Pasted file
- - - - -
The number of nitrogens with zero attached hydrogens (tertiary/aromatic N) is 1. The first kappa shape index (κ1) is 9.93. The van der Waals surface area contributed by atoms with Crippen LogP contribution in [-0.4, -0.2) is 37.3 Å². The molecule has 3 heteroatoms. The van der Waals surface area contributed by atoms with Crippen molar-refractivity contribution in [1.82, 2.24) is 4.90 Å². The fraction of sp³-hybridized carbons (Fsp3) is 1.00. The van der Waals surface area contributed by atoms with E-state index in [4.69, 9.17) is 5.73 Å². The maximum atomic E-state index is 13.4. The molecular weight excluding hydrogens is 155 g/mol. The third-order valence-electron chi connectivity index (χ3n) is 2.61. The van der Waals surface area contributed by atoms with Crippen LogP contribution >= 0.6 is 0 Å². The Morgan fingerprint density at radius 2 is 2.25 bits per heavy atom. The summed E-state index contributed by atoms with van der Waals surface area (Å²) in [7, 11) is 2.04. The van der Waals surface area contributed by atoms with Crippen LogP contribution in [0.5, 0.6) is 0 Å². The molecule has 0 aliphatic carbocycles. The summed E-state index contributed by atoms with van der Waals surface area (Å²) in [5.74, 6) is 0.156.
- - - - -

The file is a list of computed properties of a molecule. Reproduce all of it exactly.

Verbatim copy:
The number of nitrogens with zero attached hydrogens (tertiary/aromatic N) is 1. The first kappa shape index (κ1) is 9.93. The van der Waals surface area contributed by atoms with Crippen LogP contribution in [-0.4, -0.2) is 37.3 Å². The molecule has 3 heteroatoms. The van der Waals surface area contributed by atoms with Crippen molar-refractivity contribution in [1.82, 2.24) is 4.90 Å². The fraction of sp³-hybridized carbons (Fsp3) is 1.00. The van der Waals surface area contributed by atoms with E-state index in [4.69, 9.17) is 5.73 Å². The maximum atomic E-state index is 13.4. The molecular weight excluding hydrogens is 155 g/mol. The third-order valence-electron chi connectivity index (χ3n) is 2.61. The van der Waals surface area contributed by atoms with Crippen LogP contribution >= 0.6 is 0 Å². The Morgan fingerprint density at radius 2 is 2.25 bits per heavy atom. The summed E-state index contributed by atoms with van der Waals surface area (Å²) in [7, 11) is 2.04. The van der Waals surface area contributed by atoms with Crippen LogP contribution in [0.5, 0.6) is 0 Å². The molecule has 0 aliphatic carbocycles. The summed E-state index contributed by atoms with van der Waals surface area (Å²) in [5.74, 6) is 0.156.